Early 2008 saw the (partial) re-opening of one of Barcelona’s top attractions – Palau Güell, or the Güell Palace. This is a UNESCO World Heritage site, and if you happen to pass down Las Ramblas for a stroll, then it's well worth a look!
Around two thirds of the way down of the city's most famous street Las Ramblas, on Nou de la Rambla Street is one of Barcelona’s most visited attractions – Palau Güell. This wonderful edifice was designed by Antoni Gaudi and was his first work, and the only project which he actually completed and has not been altered or touched since.
Eusebi Güell was a politician and religious man who shared many views on life with Gaudi, and he commissioned the Palace to be built as his downtown home away from the hights of Pedralbes where he normally lived. With Gaudi as the main architect, work started in 1886 and took approximately 4 years to complete, using the finest materials available at the time and stretching the boundaries of architectural form and style.
The result is a marvel among the modern-day neighbours of supermarkets and fast food joints, and was home to the Güell family until 1936 – when the Spanish civil war started.
During the Spanish civil war, the Palace was confiscated and used as a military barracks, and when it was returned to Güell’s daughter it was in such a poor state that she decided to hand it over to the Barcelona council. Renovation work started in 1992 – co-inciding with the Olympic Games in Barcelona – and has continued at a steady pace until now. Early 2008 saw the re-opening of the façade, the basement (originally used as a stable and pantry) and the entrance hall (including the gift shop).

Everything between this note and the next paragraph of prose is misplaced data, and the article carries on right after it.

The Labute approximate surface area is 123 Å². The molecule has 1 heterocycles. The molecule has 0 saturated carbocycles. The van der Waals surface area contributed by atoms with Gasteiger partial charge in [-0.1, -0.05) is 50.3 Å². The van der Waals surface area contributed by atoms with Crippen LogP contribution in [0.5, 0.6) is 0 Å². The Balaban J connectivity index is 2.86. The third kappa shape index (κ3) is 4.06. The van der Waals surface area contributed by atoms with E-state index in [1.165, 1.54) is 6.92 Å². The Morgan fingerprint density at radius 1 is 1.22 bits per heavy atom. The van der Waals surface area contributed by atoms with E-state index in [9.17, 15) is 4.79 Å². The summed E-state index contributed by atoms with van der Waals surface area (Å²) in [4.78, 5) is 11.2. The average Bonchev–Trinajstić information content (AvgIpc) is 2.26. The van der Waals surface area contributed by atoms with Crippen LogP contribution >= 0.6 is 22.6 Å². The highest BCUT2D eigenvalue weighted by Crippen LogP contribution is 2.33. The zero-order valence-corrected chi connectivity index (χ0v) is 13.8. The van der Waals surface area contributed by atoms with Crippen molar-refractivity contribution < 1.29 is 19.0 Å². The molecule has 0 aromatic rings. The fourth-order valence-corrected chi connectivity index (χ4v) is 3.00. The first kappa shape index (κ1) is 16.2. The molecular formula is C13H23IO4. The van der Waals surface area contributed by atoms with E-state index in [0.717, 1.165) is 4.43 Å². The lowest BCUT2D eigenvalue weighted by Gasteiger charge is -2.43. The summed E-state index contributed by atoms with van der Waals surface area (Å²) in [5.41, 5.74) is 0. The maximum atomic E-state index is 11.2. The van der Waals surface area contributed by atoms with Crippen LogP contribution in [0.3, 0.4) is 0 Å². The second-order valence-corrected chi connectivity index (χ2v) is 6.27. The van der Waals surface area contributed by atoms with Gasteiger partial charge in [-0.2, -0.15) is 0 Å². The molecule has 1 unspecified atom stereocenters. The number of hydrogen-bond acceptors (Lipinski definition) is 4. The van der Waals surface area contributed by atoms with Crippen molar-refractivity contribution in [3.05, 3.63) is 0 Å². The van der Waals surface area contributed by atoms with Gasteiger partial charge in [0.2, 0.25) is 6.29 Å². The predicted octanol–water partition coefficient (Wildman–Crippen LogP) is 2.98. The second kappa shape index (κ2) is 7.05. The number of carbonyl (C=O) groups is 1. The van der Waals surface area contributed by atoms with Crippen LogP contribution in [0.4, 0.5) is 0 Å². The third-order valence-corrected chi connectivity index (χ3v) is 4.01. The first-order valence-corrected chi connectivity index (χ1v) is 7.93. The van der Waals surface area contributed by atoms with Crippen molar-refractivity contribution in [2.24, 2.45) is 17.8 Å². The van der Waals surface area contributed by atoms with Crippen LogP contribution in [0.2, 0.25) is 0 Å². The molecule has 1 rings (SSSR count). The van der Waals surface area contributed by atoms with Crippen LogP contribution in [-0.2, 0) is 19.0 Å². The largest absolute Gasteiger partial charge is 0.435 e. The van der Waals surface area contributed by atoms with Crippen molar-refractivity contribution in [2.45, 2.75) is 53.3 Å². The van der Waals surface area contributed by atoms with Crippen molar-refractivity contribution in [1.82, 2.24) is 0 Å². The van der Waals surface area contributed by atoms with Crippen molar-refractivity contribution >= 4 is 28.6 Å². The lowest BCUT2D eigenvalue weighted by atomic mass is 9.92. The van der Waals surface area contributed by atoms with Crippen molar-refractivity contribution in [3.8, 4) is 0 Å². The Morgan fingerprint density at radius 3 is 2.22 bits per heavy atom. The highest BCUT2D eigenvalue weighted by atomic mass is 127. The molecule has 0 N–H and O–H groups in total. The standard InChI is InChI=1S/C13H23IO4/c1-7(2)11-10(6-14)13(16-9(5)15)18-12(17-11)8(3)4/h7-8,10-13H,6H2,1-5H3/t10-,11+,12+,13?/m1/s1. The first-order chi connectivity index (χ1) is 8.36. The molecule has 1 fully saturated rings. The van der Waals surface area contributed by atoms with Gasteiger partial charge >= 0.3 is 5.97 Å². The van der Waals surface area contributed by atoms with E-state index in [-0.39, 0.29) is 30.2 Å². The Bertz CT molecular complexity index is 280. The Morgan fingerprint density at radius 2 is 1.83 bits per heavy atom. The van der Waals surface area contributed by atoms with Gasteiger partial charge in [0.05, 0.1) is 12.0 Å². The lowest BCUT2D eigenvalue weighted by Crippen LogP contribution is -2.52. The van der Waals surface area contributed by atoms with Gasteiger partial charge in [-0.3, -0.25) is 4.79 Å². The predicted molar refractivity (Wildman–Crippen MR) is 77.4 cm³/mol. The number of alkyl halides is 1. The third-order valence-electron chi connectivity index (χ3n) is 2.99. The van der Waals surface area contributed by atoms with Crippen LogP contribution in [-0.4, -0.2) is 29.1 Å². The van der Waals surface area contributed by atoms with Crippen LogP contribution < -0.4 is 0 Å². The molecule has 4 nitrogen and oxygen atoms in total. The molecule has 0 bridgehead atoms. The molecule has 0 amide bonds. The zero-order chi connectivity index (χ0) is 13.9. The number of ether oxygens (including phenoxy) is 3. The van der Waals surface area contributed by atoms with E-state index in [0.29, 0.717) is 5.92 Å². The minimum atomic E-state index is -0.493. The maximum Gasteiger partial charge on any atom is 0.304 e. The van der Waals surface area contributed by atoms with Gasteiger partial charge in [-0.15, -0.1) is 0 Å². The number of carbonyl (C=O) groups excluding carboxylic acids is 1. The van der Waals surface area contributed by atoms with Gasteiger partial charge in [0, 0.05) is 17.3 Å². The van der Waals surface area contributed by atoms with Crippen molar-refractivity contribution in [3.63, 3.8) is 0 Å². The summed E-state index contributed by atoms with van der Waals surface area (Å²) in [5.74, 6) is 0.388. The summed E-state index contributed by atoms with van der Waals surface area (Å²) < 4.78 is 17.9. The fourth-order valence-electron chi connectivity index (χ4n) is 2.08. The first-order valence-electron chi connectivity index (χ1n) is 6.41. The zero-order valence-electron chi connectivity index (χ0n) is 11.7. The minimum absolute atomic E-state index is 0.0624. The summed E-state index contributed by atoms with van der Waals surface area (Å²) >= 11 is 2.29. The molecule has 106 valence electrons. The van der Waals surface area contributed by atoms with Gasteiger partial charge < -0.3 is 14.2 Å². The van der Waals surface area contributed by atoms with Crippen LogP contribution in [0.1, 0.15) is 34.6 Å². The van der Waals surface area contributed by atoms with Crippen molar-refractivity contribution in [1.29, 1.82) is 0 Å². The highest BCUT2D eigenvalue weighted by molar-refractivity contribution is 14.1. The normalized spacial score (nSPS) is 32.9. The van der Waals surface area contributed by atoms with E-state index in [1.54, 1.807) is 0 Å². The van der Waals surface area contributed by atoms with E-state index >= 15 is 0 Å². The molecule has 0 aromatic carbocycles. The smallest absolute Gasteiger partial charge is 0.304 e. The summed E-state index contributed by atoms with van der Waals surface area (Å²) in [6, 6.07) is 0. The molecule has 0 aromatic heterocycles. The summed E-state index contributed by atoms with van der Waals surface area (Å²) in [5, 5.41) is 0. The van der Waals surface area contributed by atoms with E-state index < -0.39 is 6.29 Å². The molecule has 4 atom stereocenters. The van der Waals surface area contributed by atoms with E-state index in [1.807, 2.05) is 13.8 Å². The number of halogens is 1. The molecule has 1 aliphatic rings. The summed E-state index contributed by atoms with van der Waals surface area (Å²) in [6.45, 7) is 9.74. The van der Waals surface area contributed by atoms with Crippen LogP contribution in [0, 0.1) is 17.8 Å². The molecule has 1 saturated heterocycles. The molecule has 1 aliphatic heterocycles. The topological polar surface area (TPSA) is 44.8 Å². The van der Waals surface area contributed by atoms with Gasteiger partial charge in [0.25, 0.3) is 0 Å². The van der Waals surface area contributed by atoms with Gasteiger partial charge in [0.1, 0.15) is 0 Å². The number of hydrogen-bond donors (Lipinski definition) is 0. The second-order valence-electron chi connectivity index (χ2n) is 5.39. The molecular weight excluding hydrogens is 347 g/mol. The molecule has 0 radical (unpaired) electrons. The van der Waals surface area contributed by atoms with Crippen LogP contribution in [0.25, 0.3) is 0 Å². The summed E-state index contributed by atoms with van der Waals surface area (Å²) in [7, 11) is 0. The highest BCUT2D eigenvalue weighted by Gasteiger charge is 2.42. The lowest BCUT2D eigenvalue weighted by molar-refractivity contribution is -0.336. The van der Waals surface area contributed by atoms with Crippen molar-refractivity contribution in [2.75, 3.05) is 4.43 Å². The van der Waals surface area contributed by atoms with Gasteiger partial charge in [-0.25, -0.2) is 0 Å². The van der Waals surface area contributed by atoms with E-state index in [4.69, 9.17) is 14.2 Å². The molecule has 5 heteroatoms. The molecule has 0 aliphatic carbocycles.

In 1984, UNESCO declared the Palau Güell as a World Heritage Site (one of 9 that Barcelona boasts, and not the only one also by the hand of Gaudi) and the free entrance makes Palau Güell one of the most visited attractions to the city. The son of ironmongers, Gaudi used wrought iron to great effect in many of his works (La Pedrera to name but one) and this can also be seen with Palau Güell, with the striking entrance with decorative vines and snakes.
One of the most breathtaking aspects to the building is the rooftop, comprising of 20 decorated chimneys and offering an amazing view around Barcelona. Before the recent renovations stared, guided tours would take you through the entrance, into the basement, along some of the apartment rooms and up onto the rooftop. The guides are real fonts of knowledge and have extensive information about the building and its origins as well as the materials used. Let's hope the complete renovations will not take too much longer in nearing completion, so as to be able to enjoy one of the best free sights that Barcelona has to offer.
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